And now there’s “Deepfakes.”

Senator Ben Sasse (you remember him–he talks a great game, but then folds like a Swiss Army knife and votes the GOP party line) has written a truly terrifying explanation of what’s on the horizon.

Flash forward two years and consider these hypotheticals. You’re seated at your desk, having taken your second sip of coffee and just beginning to contemplate the breakfast sandwich steaming in the bag in front of you. You click on your favorite news site, one you trust. “Unearthed Video Shows President Conspiring with Putin.” You can’t resist.

The video, in ultrahigh definition, shows then-presidential candidate Donald Trump and Vladimir Putin examining an electoral map of the United States. They are nodding and laughing as they appear to discuss efforts to swing the election to Trump. Jared Kushner and Ivanka Trump smile wanly in the background. The report notes that Trump’s movements on the day in question are difficult to pin down.

Alternate scenario: Same day, same coffee and sandwich. This time, the headline reports the discovery of an audio recording of Democratic presidential candidate Hillary Clinton and Attorney General Loretta E. Lynch brainstorming about how to derail the FBI investigation of Clinton’s use of a private server to handle classified emails. The recording’s date is unclear, but its quality is perfect; Clinton and Lynch can be heard discussing the attorney general’s airport tarmac meeting with former president Bill Clinton in Phoenix on June 27, 2016.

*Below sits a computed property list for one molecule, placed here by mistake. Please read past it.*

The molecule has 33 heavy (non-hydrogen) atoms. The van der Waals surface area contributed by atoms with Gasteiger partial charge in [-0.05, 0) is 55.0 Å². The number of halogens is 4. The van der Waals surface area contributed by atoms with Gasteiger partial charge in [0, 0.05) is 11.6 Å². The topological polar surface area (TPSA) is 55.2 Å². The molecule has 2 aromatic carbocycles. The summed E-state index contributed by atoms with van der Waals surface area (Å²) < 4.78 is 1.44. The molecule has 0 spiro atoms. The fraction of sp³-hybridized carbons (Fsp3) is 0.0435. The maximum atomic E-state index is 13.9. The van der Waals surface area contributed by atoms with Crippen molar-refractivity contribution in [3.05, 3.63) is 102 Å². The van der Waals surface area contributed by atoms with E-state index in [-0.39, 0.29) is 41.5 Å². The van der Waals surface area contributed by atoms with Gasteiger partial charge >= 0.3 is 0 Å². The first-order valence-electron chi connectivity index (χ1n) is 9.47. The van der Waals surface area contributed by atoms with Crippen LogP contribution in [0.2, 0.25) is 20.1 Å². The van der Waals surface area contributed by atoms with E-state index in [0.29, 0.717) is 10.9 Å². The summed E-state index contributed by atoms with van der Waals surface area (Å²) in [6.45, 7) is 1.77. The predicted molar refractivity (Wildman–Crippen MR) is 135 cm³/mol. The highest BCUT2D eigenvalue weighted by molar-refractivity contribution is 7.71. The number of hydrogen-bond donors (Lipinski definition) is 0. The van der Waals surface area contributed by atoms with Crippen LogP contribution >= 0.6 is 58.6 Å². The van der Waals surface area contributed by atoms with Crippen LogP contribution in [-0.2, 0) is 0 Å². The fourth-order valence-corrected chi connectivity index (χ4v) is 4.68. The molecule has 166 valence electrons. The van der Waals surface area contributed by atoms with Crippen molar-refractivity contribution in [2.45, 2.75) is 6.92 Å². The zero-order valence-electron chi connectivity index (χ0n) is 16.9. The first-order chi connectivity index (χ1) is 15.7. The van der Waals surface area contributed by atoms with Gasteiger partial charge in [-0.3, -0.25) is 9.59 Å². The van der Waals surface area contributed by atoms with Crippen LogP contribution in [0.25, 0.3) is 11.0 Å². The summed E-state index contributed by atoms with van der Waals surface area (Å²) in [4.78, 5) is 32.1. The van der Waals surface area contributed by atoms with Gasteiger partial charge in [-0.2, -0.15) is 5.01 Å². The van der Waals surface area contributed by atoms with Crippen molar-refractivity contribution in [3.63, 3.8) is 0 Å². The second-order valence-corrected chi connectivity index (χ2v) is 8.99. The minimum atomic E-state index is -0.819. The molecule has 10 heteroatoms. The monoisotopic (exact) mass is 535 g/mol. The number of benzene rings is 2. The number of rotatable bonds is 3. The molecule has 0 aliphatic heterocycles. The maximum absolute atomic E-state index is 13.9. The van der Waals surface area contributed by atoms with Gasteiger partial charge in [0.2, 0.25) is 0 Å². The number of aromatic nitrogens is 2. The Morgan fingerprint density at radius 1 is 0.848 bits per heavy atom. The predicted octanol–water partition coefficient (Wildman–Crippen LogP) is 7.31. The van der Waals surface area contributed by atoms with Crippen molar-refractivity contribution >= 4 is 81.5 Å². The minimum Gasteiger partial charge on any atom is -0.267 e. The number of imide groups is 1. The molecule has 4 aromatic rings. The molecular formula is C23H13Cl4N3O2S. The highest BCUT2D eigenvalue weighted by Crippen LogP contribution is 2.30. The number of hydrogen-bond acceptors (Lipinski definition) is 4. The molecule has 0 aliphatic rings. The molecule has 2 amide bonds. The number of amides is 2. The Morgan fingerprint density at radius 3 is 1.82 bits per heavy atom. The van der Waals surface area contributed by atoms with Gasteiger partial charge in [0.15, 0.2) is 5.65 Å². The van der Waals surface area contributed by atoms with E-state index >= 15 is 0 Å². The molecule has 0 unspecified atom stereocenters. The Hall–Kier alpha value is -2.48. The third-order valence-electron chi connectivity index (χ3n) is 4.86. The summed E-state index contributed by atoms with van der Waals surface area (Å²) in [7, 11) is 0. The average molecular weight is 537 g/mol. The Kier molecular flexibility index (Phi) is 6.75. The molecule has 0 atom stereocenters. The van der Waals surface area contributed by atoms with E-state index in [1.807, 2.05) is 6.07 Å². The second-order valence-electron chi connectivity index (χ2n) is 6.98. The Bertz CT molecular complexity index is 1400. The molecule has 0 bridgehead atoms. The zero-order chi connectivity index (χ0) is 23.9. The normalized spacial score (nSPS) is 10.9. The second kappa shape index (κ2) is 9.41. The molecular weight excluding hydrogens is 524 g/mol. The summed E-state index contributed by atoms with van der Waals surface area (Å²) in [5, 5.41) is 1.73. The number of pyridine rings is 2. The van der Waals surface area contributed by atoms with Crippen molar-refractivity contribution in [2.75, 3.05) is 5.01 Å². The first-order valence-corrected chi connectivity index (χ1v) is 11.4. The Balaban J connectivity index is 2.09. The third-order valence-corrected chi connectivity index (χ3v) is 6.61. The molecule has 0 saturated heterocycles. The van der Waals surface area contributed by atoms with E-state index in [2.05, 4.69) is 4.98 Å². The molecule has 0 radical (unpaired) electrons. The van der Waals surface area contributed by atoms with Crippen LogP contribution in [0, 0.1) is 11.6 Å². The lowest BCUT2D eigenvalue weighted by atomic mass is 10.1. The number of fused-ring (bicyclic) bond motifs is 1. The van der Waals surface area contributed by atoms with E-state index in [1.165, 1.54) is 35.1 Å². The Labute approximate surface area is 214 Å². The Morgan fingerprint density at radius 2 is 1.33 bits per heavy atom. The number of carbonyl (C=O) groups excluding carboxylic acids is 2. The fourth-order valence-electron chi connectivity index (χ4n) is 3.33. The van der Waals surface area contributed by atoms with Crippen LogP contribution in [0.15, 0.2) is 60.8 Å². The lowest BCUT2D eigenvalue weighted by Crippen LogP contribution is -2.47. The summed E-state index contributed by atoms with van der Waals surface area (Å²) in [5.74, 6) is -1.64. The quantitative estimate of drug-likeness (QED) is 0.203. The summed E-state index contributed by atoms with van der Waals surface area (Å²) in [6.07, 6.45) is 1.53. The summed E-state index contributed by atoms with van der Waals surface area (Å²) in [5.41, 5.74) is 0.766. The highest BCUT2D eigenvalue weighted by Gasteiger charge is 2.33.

The recordings in these hypothetical scenarios are fake — but who are you going to believe? Who will your neighbors believe? The government? A news outlet you distrust?

Sasse writes that these Deepfakes — defined as seemingly authentic video or audio recordings — are likely to send American politics into an even deeper tailspin, and he warns that Washington isn’t paying nearly enough attention to them. (Well, of course not. The moral midgets who run our government have power to amass, and a public to fleece–that doesn’t leave them time or energy to address the actual issues facing us.)

Consider: In December 2017, an amateur coder named “DeepFakes” was altering porn videos by digitally substituting the faces of female celebrities for the porn stars’. Not much of a hobby, but it was effective enough to prompt news coverage. Since then, the technology has improved and is readily available. The word deepfake has become a generic noun for the use of machine-learning algorithms and facial-mapping technology to digitally manipulate people’s voices, bodies and faces. And the technology is increasingly so realistic that the deepfakes are almost impossible to detect.

Creepy, right? Now imagine what will happen when America’s enemies use this technology for less sleazy but more strategically sinister purposes.

I’m imagining. And you’ll forgive me if I find Sasse’s solution–Americans have to stop distrusting each other–pretty inadequate, if not downright fanciful. On the other hand, I certainly don’t have a better solution to offer.

Maybe if I lose weight I can squeeze under that platform bed…..